International Day of Non-Violence
October 2nd was Mahatma Gandhi’s birthday, and marks the International Day of Non-Violence. This makes today a good day to highlight water access as one of the growing causes of tension and conflict across the world.
A lack of access to fresh drinking water is an issue primarily in developing states which are marred by instability, particularly across Africa where 19 wars have taken place since the new millennium. Furthermore, freshwater withdrawals in the developing world are estimated to increase 50% by 2025, compounding the urgency with which various groups compete for access to freshwater sources, and inserting yet another potential cause of conflict into many already fragile national and regional security situations across the continent.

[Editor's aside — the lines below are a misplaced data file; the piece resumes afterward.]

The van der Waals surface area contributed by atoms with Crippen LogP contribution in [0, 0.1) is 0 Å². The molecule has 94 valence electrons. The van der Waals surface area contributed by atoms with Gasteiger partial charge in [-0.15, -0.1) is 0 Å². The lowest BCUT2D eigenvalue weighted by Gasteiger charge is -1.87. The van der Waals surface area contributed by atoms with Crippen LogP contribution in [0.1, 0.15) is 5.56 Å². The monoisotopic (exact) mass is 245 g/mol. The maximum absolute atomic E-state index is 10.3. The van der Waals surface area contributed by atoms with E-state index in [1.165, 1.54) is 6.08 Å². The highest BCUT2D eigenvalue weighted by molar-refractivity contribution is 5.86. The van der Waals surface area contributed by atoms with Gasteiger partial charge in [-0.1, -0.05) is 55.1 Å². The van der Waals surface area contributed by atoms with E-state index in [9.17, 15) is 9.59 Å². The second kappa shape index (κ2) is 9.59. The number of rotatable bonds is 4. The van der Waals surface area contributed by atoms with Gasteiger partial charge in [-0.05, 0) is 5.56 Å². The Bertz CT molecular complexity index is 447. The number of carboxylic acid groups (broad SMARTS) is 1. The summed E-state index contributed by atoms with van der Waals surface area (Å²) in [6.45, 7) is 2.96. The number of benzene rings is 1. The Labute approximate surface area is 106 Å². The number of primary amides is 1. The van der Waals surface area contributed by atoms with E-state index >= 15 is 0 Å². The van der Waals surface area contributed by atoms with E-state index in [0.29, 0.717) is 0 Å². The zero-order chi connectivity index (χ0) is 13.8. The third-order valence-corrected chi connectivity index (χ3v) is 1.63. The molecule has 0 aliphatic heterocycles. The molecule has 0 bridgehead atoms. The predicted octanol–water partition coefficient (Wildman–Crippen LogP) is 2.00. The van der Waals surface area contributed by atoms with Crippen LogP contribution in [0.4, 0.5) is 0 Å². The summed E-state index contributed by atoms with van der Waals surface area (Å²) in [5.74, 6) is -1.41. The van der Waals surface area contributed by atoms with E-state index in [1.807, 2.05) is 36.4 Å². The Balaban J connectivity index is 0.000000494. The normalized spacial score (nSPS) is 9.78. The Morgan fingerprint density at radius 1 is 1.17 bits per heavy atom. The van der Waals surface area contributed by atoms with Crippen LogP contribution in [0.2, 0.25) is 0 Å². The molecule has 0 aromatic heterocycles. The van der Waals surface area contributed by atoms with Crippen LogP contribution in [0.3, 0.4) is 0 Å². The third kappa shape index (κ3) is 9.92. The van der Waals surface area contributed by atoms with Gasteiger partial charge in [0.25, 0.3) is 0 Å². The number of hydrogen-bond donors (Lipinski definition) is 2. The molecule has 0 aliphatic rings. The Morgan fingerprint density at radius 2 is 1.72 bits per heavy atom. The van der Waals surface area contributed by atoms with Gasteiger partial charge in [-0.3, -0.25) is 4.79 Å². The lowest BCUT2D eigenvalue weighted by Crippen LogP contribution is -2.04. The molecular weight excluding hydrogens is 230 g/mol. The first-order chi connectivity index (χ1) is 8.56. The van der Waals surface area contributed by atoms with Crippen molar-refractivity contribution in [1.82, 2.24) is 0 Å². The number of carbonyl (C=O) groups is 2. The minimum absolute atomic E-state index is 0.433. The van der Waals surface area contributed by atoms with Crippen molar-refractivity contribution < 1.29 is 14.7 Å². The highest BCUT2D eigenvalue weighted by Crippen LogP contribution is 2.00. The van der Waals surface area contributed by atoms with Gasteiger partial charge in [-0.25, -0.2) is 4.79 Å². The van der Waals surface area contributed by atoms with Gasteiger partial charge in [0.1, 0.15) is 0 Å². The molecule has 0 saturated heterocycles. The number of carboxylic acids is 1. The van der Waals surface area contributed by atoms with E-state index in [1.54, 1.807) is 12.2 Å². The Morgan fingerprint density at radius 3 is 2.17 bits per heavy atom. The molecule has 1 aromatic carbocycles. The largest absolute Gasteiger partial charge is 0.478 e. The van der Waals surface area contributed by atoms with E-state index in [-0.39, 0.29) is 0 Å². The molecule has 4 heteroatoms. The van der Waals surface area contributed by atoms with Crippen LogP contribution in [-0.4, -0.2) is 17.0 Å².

Climate change is only set to exacerbate the water crisis, increasing this tension as growing numbers of governments, citizens, and corporations vie for control of finite freshwater resources. Our mission of funding sustainable water solutions owned and controlled by the communities who benefit from them, at the most local level, is therefore more important now than ever before.
On this International Day of Non-Violence, we must remember that sustainable freshwater access is an essential foundation upon which peace and stability is built.